I am not even sure what the Australian stereotype is from the American viewpoint, exactly. They are farther away from us than outer space is, but they’re still here, somewhere on Earth. They have cavalier attitudes. Kinda leathery. I guess they are all rugged and outdoorsy? Especially our Australian writer, Saxon. So outdoorsy. And of course, everything in their land is trying to kill them, always, from every angle. They all survive, though, and some of them even become big name stars!
My friends say that guitarists are off-limits for me, but since you’re fictional anyway I’m gonna go for it. In an era of strange and uninteresting male MTV stars, you stood out as at least a hunk. A slacker, nihilist, sarcastic hunk. What a dreamboat.
You were grungy, aloof, a little dumb, and hot. We liked your punky skinny jeans and your idiotic lyrics. You spent a lot of time thinking of ways to get more sleep. Same, Trent.
I always like to consider myself as “timeless.” I am Amanda Wood no matter what decade or location I am in, and that’s fine by me! Sometimes, though, I do feel like I might be very “90s” about things. It was the ten year span that I was an impressionable teen, so it makes sense that it would leave its stain on me for the rest of my life. And really, with hindsight making things clearer, it is probably a symptom of the ’90s to feel as though you were alone, or in any way apart from the others. A generation of alienated youths probably didn’t have a solid cohort base. I know buzzfeed makes a lot of lists that only ’90s Kids Would Understand, but I often wonder which of us would even bother making that kind of thing?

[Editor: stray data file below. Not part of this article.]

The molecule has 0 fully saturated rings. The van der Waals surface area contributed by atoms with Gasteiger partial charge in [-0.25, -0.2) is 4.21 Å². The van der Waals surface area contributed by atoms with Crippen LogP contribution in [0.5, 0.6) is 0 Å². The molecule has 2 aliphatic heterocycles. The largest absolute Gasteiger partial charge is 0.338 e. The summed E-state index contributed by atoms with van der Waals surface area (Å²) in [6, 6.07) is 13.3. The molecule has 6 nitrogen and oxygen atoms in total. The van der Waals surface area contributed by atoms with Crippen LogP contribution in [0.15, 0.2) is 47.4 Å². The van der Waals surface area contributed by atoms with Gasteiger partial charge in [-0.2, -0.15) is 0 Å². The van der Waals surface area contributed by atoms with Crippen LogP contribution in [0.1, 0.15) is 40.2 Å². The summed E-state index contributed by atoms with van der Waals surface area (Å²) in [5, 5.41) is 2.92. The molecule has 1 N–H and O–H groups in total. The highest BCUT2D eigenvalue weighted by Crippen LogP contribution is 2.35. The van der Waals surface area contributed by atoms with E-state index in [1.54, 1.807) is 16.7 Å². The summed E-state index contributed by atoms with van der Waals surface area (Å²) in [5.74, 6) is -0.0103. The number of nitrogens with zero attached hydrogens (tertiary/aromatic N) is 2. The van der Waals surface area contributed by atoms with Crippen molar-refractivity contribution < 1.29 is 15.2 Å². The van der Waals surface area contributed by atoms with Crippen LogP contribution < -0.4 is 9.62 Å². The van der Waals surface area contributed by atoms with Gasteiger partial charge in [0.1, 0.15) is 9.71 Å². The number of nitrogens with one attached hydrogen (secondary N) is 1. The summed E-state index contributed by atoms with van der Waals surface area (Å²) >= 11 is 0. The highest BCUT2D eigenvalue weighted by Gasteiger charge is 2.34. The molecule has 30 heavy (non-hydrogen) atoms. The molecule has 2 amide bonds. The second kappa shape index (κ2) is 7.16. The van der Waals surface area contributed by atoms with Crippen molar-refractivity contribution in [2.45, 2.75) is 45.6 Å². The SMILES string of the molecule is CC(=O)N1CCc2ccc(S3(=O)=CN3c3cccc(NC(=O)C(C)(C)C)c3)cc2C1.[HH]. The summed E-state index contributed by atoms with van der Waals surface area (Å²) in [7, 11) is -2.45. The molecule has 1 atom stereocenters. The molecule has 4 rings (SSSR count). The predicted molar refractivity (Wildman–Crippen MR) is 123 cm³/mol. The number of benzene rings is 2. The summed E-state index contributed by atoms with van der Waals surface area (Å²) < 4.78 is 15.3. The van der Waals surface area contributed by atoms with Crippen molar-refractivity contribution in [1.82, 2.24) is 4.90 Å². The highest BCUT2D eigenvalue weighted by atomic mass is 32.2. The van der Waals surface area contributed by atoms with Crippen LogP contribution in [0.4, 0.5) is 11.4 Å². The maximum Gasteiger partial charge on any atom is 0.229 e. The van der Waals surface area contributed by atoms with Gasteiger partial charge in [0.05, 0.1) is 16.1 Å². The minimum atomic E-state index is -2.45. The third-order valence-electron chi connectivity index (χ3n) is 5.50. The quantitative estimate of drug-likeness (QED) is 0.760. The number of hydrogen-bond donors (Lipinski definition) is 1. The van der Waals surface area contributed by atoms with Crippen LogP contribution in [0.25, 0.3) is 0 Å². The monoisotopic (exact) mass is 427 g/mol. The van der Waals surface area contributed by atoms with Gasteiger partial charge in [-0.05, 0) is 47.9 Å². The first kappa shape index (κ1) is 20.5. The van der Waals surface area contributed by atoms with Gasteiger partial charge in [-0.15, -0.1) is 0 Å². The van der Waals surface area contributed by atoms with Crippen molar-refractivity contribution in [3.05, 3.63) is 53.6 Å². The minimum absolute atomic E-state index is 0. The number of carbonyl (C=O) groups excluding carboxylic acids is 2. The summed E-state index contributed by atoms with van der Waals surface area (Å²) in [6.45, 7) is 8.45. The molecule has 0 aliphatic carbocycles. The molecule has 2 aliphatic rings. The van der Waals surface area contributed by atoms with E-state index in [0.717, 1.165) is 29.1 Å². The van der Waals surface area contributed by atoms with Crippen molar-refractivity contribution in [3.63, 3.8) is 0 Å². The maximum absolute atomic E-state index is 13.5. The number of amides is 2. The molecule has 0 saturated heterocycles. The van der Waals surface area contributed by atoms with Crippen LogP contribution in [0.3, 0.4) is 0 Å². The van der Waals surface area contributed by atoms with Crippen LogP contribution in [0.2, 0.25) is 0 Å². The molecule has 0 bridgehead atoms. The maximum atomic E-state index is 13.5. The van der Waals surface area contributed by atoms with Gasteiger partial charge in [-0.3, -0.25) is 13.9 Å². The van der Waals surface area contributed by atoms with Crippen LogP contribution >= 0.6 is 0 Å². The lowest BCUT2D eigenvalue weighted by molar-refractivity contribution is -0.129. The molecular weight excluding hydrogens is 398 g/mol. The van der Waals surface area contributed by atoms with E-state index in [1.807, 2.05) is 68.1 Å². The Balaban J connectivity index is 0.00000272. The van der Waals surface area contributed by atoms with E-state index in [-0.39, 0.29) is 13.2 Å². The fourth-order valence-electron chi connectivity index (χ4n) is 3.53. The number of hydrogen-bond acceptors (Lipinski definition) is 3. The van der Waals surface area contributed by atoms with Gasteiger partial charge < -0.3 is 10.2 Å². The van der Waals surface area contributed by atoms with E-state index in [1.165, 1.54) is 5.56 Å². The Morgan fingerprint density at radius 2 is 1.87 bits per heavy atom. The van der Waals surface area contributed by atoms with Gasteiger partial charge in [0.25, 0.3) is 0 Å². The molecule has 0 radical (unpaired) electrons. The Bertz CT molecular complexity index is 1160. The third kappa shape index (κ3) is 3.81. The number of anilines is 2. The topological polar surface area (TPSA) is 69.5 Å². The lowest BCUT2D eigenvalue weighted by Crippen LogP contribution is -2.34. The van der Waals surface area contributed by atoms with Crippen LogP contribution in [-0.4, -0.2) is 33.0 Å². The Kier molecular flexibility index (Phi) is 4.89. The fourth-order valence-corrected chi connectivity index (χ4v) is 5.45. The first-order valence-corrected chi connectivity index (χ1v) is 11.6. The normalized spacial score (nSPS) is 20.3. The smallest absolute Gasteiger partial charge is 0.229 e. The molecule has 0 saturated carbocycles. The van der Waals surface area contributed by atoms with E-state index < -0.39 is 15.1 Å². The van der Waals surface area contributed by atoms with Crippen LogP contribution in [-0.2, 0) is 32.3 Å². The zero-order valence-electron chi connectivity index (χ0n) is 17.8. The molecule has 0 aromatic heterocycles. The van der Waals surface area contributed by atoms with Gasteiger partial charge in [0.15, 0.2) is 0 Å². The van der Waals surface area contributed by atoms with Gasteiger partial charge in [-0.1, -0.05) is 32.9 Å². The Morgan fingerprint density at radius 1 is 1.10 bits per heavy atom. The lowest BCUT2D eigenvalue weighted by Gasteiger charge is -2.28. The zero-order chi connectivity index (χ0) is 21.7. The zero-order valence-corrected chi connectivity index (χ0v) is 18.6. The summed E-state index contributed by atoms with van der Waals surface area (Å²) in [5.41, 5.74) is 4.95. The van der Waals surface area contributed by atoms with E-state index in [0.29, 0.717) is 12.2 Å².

As an old person now, I derive a little satisfaction seeing that my classmates don’t really want to bother setting up class reunions. We kept the friends we wanted to keep. No one really wants to put forth that kind of effort, anyway. None of us really wants to awkwardly see how much we’ve aged or discuss shattered dreams or whatever. It’s nice. Thanks, class of ’98. I probably like you all better because it turns out we were all as antisocial as I thought only I was! Bonding from afar.
With that in mind, I always planned to preface this article with a disclaimer saying that my impression of the ’90s is probably extremely personal and just one tiny rare facet that is nothing like anyone else’s experience. But, no. I had a teen time probably like everyone else’s, at least in rural Ohio. I’ve heard it suggested that rural Ohio is kind of surprisingly horrible in many ways, so maybe the rest of you dear readers had some sort of decade of playing in flower fields and volunteering your time to good causes. Well la dee da, sunshine. Good for you.
Brutal fact of life: Gaming will never, ever be as cool as it was in the late 80s/early 90s. Why? Several factors contribute to it: 80s/90s hairstyles, general inability to see how much we would laugh at ourselves in the future, etc. But the biggest thing that made the time so awesome was that it was all so new. Sure, games had been around for over a decade at that point. But after the video game crash in ’84, the future of gaming was mostly relegated to being bulletpoint features on shitty home computers from Radioshack. Then came the NES, and everything exploded. Gaming, as it turned out, was the real deal. And it wasn’t going anywhere. Suddenly the entire subculture of video games went mainstream, and few people were ready for it — especially the people that quickly saw they could make a boatload of money from them.